I wanted to go to MOMA so bad. Terribly bad. But the line was a fifteen minute wait. At least the outside of the building garnered attention. Outside looking in at something profound. One day, I'll be in there amongst the masses. Maybe even have an actual piece inside. Then again, that might be too much to hope for. For now I remain a tiny diligent seed engorging vast amounts of water nourishment yet to fully blossom.
Henri Matisse and his fantastic cutouts. It'll be gone soon. I have to see this show. I have to! Matisse is one of those artists that utterly fascinates my eye.
Centered in a finely crafted floral arrangement and abstract curvature beauty played a circular shaped video of composed moving images.
I almost got hit by a car taking a shot. Then again the bike rider from a few months ago was the worst near transportation accident.
New York located Whole Foods Market (the one at Union Station) has a better, much larger variety than Philadelphia. I understand why. It takes time for these wonderful innovative vegan products to get evenly dispersed country wide-- longer still for it to appear around the globe. So it's best to hold tongue and make due with periodic upper east coast ventures every now and then. I know that in coming home for Daytonian Thanksgiving there won't be certain food items available that Philly Whole Foods has. Plus massive fun creating what one does not have anyway.
I'm obsessed with Whole Foods Market's falafels shaped like tater tots and herb seasoned potatoes served in their breakfast station. I don't drink much soda, but Sipp's is a real treat bottled nice and fancy. Yet I admit coming solely for the Field Roast Chao Slices.  Pretzilla and Abe's were pleasant bonuses.

Scored the other Field Roast Chao Slices, Pretzilla's infamous Soft Pretzel Burger Buns, and Abe's 100% Dairy Free Pumpkin Spice and Coconut Cake Cake Mini-Muffins!
The Starbucks are terrible. Just terrible.
Thankfully I've been recommended other comfortable places to enjoy vegan beverage whilst writing blog posts and stories. A writer deserves that.
After all, it's NaNoWriMo month. 

Saturday, November 8, 2014

Nappylocs And The Three Combs: The Pan African Installation

"Nappylocs and the Three Combs: A Pan African Installation" was finished installing on Wednesday and closes tomorrow.
I usually don't showcase artwork often, but now I must. It's not called AfroVeganChick for nothing right? Poetry was performed yesterday to a modest audience. We enjoyed delicious vegan snacks like addictive Candy Cane Cream Chocolate Sandwich Cookies by 365 Brands-- Whole Foods' holiday sentiment. Everyone loved them. In fact, not much was left after the performance.
Here at PAFA, MFA/Post Baccalaureate students have a gracious opportunity to rent out studios to create an installation. I was rather excited to create a world inspired by Goldilocks and the Three Bears. That particular fairy tale takes place primarily indoors. My narrative of Nappylocs and the Three Combs is meant to be taken in outdoor context. However, there are varied common factors despite past and contemporary meeting together in almost conceptual manner. There's intrusion: stranger poking through someone's house using and "stealing" things. Combs each invade kinky hair roots and take away strands-- some of which thieved more than others. Each discovery was either painful or intolerable before being "just right." Despite three different "Made In China" factory combs only one of them is perfect.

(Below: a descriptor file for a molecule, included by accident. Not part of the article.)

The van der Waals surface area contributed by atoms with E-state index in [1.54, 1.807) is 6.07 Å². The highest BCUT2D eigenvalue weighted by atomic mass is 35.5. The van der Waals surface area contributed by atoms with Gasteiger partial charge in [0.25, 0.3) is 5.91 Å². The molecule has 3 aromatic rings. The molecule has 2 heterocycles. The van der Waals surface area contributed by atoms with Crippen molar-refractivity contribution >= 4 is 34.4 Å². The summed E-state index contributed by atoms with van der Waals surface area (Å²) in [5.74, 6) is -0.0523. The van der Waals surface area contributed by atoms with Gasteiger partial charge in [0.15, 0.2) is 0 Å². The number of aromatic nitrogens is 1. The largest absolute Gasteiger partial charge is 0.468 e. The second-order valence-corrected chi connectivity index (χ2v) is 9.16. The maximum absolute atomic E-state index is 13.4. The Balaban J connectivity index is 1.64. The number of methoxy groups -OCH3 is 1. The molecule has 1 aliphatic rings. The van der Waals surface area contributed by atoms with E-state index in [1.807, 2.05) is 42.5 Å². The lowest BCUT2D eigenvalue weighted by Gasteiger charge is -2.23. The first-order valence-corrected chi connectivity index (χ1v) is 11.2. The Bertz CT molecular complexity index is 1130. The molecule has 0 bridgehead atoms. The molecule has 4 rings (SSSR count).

Strands of red, green, and black ribbon are tied around hung combs, drawings, and kraft paper, threads of Pan African DNA. I have had some ask symbolism behind these specific colors, foolishly believing that everyone knew what they stood for. Red being blood of ancestral flow, green being land of African wealth and pride, and black standing for a race refusing to remain oppressed.

Braided Too Tight. Litho crayon on charcoal paper. Hairdresser was one of the poems I read. Based on an actual event.  In order to create parts, this hairdresser used a rat tail comb (one of the thinnest, most painful instruments known to kinky hair kind). And it hurt. It always always hurts.
Three Combs to The Afro. Litho crayon on charcoal paper.
Narrow Minded Comb. Litho Crayon on charcoal paper.
Wide Tooth Tears. Litho crayon on charcoal paper.
Close up.
Just Right. Litho crayon on charcoal paper.
The feedback has been phenomenal, inspiring. I've had both positive critiques and pointers to fix weaknesses. I would love to create another one either next semester or in the fall. It's quite invigorating to come up with an idea and use a space to generate manifestation.

Picks and combs dangling from Pan African ribbons.
Artificial black flowers wreathed by combs and ribbons.
High flying pick solo .
Floor is covered in red, black, and green tablecloths over scented white trash bags.
Outside door of installation was Red, Black, and Green What Does Pan-African Mean. A description of the symbolic colors and love leaves "growing" from flower petals.
Left side of floral arrangement.
These last seven photos were taken by dear sweet Tovah, fantastic artist, former Post Bac classmate, and most thoughtful friend. She has been awesome and one true supporter.

A little pause from poetry reading.
Staying valiant and strong despite horrors of using that tiny comb.
Black combs and black flowers hang from strategically hung afro picks.
Making sure the world is just right.
Some weird braid attempt. I'm still not quite good, but one day I shall overcome. I've been using mixture of Jamaican Black Castor, Argan, and Coconut Oils. I created a hair tie using red, black, and green ribbons.
The afro pick lady.
Standing in the world of my creation.